"Treat the Earth well. It was not given to you by your parents. It was loaned to you by your children"
- Kenyan Proverb


Treat our Earth well. It is an important lesson that takes a very long time to learn. Some of us even never learn the lesson in our lives.

Part of treating our Earth well involves this buzz word in the world of community development: sustainability.

Before joining the Peace Corps, I had thought that in order to help out all one would have to do is something simple like donating money to a cause (i.e. Red Cross) or providing some service to those in need (i.e. serving food at a soup kitchen).

I didn't realize how much actually goes into development -- and consequently the importance of environmental conservation.

One of the things that we heard about and learned about as part of Peace Corps trainings has been making projects sustainable: that is making sure the project will continue long after the PC Volunteer is gone. So this notion of sustainability came up recently in conservation with an mzee (elder/old man).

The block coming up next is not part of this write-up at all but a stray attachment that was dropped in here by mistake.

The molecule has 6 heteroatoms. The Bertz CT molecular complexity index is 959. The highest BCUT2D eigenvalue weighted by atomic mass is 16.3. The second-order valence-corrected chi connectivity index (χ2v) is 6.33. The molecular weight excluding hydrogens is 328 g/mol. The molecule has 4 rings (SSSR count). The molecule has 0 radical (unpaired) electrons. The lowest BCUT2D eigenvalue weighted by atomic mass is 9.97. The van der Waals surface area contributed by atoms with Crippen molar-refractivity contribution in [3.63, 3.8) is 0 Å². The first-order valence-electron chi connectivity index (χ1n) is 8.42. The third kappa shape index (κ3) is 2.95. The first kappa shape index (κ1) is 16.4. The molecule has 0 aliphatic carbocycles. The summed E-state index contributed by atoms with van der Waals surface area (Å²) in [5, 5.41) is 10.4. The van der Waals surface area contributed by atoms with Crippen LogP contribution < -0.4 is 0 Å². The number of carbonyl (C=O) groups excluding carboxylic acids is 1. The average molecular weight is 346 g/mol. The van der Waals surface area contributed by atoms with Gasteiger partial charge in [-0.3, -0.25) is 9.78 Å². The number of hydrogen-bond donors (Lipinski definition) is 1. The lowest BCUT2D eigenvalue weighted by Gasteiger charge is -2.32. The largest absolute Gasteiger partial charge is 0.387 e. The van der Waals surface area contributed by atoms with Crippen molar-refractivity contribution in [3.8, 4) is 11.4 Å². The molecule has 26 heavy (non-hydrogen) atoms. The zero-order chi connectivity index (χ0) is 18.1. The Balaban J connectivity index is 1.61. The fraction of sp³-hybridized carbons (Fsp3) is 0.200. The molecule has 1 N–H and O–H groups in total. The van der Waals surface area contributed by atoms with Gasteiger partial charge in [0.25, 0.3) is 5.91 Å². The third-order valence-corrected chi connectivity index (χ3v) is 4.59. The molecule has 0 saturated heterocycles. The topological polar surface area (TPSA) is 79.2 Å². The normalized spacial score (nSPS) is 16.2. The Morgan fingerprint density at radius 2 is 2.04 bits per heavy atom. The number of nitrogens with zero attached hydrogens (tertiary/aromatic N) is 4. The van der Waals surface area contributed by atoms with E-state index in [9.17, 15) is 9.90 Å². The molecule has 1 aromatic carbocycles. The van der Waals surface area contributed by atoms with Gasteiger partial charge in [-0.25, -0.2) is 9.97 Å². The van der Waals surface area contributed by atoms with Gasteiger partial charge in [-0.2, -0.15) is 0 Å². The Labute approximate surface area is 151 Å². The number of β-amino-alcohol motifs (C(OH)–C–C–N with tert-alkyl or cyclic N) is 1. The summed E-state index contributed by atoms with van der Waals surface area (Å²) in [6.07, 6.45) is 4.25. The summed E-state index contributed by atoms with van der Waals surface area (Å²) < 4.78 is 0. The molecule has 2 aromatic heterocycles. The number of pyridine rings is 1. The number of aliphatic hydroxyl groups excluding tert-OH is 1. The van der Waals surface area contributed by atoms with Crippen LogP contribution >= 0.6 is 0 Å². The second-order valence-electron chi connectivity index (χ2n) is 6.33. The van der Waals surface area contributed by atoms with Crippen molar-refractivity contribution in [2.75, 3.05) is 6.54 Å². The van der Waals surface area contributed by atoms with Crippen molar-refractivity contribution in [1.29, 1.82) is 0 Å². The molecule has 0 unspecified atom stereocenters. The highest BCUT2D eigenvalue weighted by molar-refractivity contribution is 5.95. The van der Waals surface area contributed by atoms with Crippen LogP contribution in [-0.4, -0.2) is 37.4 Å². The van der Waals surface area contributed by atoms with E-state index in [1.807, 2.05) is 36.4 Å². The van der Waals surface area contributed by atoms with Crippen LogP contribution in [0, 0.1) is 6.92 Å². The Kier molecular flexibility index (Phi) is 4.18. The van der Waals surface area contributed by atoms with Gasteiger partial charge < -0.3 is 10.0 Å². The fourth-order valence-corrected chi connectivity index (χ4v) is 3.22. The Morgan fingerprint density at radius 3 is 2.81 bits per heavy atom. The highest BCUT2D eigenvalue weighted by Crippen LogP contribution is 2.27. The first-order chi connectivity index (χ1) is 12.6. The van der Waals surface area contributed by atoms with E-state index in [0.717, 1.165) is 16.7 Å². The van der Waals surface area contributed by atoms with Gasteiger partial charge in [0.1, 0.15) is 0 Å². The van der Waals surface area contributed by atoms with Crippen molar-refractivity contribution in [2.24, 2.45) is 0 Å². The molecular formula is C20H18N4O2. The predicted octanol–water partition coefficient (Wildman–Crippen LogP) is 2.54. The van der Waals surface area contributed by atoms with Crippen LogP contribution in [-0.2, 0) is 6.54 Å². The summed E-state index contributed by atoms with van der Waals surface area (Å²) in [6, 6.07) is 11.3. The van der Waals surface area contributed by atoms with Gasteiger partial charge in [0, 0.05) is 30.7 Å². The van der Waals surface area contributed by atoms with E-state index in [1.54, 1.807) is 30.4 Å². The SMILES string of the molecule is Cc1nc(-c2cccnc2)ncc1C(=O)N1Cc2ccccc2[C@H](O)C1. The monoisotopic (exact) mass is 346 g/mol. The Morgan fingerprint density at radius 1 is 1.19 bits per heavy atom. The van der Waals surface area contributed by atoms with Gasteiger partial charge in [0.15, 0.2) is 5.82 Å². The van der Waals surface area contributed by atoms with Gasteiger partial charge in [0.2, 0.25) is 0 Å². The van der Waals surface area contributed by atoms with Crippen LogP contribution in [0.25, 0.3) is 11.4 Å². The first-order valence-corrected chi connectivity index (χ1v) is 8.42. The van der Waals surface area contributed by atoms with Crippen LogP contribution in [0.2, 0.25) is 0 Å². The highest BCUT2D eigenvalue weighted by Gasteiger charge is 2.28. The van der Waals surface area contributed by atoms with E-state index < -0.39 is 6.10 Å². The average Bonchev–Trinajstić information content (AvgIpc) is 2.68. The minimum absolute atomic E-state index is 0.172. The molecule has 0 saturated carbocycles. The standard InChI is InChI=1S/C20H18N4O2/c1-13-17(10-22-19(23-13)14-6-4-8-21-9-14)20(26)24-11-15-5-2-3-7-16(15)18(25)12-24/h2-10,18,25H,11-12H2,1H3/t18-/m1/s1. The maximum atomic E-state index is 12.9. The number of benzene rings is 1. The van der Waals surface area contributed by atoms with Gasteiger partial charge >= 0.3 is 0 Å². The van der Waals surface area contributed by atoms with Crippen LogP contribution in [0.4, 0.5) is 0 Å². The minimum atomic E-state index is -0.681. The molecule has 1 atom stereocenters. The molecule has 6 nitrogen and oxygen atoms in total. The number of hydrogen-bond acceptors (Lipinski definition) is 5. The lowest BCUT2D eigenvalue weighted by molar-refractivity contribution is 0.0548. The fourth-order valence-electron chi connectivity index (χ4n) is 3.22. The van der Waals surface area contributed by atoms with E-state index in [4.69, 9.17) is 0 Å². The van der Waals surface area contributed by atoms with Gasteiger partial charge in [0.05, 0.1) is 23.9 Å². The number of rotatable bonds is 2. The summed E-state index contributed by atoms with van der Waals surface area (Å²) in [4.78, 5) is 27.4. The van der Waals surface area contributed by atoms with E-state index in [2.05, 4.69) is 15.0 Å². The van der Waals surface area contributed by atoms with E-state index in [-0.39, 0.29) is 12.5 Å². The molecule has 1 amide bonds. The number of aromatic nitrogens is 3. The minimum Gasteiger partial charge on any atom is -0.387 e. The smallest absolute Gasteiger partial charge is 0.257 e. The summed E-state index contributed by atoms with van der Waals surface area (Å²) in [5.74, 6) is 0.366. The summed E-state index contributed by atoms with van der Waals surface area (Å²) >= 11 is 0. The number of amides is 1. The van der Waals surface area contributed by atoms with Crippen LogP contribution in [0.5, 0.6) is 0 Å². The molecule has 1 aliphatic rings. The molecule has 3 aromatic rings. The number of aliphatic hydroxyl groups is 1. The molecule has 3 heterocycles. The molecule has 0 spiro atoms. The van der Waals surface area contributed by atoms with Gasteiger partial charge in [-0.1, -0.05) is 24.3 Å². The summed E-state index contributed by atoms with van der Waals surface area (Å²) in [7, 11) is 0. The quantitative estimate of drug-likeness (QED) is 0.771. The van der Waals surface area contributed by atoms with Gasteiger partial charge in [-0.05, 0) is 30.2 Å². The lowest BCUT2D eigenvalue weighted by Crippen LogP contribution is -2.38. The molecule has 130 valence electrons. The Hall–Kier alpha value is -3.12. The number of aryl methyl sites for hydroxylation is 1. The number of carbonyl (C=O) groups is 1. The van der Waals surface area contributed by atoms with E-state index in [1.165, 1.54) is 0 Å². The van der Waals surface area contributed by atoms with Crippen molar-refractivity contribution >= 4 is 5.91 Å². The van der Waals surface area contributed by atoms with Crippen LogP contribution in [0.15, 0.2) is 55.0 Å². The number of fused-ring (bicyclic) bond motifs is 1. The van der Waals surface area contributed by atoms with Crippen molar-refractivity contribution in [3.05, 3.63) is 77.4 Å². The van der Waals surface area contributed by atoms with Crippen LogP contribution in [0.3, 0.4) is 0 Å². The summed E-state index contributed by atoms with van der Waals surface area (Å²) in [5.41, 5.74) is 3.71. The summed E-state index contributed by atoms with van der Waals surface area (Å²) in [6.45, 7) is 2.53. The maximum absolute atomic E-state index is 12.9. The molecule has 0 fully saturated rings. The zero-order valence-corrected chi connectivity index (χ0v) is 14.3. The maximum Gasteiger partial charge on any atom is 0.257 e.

We were talking about why foreigners come to Kenya: why do people come thinking they can change the world with money? Why do foreigners think that they can come in and fix all the problems for the locals?

I had no answers...

All that was in my mind is how true these statements ring in many people's minds -- including, to some extent, how I also used to think similarly.
Experience is the best teacher.

If only we can take this experience and learn to apply it in our everyday lives.
If only we can take this life lessons and apply them to the way we treat our Earth mother.